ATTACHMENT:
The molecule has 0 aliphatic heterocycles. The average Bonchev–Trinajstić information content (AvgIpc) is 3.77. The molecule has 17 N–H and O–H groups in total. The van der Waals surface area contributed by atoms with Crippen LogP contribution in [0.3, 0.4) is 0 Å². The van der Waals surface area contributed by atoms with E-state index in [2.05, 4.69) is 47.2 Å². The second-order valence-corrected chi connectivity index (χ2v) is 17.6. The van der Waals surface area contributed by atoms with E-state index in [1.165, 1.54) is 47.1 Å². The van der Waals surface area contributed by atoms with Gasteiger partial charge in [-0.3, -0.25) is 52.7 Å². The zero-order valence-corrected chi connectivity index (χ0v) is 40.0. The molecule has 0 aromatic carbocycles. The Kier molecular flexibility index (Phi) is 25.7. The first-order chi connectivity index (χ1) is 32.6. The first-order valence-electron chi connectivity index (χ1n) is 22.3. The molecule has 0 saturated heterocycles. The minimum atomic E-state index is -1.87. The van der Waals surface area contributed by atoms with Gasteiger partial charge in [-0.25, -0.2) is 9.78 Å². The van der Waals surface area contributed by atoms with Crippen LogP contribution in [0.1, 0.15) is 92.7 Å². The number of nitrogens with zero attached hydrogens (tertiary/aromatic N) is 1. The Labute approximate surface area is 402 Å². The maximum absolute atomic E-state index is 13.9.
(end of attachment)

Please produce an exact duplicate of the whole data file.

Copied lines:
The molecule has 0 aliphatic heterocycles. The average Bonchev–Trinajstić information content (AvgIpc) is 3.77. The molecule has 17 N–H and O–H groups in total. The van der Waals surface area contributed by atoms with Crippen LogP contribution in [0.3, 0.4) is 0 Å². The van der Waals surface area contributed by atoms with E-state index in [2.05, 4.69) is 47.2 Å². The second-order valence-corrected chi connectivity index (χ2v) is 17.6. The van der Waals surface area contributed by atoms with E-state index in [1.165, 1.54) is 47.1 Å². The van der Waals surface area contributed by atoms with Gasteiger partial charge in [-0.3, -0.25) is 52.7 Å². The zero-order valence-corrected chi connectivity index (χ0v) is 40.0. The molecule has 0 aromatic carbocycles. The Kier molecular flexibility index (Phi) is 25.7. The first-order chi connectivity index (χ1) is 32.6. The first-order valence-electron chi connectivity index (χ1n) is 22.3. The molecule has 0 saturated heterocycles. The minimum atomic E-state index is -1.87. The van der Waals surface area contributed by atoms with Gasteiger partial charge in [-0.25, -0.2) is 9.78 Å². The van der Waals surface area contributed by atoms with Crippen LogP contribution in [0.1, 0.15) is 92.7 Å². The number of nitrogens with zero attached hydrogens (tertiary/aromatic N) is 1. The Labute approximate surface area is 402 Å². The maximum absolute atomic E-state index is 13.9.